As barely touched on in that article, and discussed at some depth elsewhere subsequently, instead of tracked and wheel GCE-assets, with roll-in weapons-suites each standard LCU-F could also serve as Inshore Fire Support (IFS) for the landing and advancing GCE. LCU-F IFS would stay inshore just out of tank-gun and RPG-range while constantly maneuvering under her thrusters to frustrate reverse-battery.

    LCU-F could carry a twin M-110 203mm mount (approx.. 8” rounds) of ex-US Army artillery system. Limited with original 39-cal barrel and ammo to around 16-17nm of range on a fine day, modern 52-cal arti does over 30nm w/ 155mm. Therefore we should expect farther distances with a 52-cal barrel and guided ammo. As a tracked but otherwise open vehicle M-110 was kept around in NATO well into the ‘90s due to its nuclear capabilities…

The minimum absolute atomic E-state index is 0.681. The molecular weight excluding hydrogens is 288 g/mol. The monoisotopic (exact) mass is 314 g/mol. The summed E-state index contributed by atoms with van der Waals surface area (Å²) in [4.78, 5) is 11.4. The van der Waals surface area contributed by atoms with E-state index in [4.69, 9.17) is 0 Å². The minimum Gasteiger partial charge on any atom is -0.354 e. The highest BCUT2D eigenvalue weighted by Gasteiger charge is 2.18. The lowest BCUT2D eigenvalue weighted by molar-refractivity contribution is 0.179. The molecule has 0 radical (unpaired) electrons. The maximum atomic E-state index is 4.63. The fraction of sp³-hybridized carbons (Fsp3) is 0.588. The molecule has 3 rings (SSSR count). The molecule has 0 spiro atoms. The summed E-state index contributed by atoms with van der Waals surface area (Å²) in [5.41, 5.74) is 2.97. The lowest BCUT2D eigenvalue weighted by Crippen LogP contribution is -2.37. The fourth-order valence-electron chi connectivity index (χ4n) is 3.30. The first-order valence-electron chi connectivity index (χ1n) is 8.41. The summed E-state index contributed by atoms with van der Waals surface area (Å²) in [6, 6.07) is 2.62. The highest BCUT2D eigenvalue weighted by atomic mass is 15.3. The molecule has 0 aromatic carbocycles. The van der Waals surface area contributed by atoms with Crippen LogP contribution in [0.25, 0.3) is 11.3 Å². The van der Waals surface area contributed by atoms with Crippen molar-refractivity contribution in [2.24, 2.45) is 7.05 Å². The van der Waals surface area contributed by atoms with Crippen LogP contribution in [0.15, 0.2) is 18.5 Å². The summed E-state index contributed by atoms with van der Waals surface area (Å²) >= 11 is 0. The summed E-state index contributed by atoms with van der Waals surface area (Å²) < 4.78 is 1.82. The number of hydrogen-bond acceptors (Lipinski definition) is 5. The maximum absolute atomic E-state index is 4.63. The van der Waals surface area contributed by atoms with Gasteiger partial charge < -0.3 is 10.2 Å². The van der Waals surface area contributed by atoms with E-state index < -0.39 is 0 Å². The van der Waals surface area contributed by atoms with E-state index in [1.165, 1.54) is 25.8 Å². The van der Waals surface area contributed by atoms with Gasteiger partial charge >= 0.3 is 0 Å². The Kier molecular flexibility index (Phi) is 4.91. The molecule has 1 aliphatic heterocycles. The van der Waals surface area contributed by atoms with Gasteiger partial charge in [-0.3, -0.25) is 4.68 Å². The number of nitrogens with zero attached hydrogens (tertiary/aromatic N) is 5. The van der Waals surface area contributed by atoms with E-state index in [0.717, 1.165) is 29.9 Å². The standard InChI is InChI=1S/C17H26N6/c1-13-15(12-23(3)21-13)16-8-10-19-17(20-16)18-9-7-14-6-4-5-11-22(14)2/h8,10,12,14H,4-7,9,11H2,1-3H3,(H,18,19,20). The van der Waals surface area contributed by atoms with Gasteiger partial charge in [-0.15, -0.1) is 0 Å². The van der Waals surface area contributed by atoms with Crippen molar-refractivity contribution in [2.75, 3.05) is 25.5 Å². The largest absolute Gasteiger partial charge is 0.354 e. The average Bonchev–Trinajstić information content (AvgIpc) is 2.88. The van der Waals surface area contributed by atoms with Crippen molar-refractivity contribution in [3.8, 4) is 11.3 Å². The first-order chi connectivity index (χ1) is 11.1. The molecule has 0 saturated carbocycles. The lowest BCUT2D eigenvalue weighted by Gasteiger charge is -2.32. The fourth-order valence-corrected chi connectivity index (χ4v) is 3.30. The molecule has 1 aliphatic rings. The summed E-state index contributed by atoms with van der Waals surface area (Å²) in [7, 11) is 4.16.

- With upgraded M-110 in her rear cargo-bay, the middle cargo-bay of LCU-F can carry M-270 12-tube MLRS, the ‘big brother’ of HIMARS. 12x9” tube-protectiles or 2x 24” N-ATACMS offers IFS up to well over 150nm (w/ option to 250nm) based on an expendable close-inshore 220 (light) -420-tons(loaded) platform highly maneuverable counter-battery resistant platform.

    - Both systems aboard say two LCU-F per 4-Ship E-ARG/MEU offer each about 400 203mm rounds and approximately 6x 12 9”missile reloads, or 14+ N-ATACMS.

    There is no such capability in the fleet and none is planned, since without a 21st-century heavy-lift Connector, none of this is possible. You sure will not see any DDG with IFS in mind anywhere close enough to shore where its guns could plausibly support the GCE. And missiles are finite in numbers.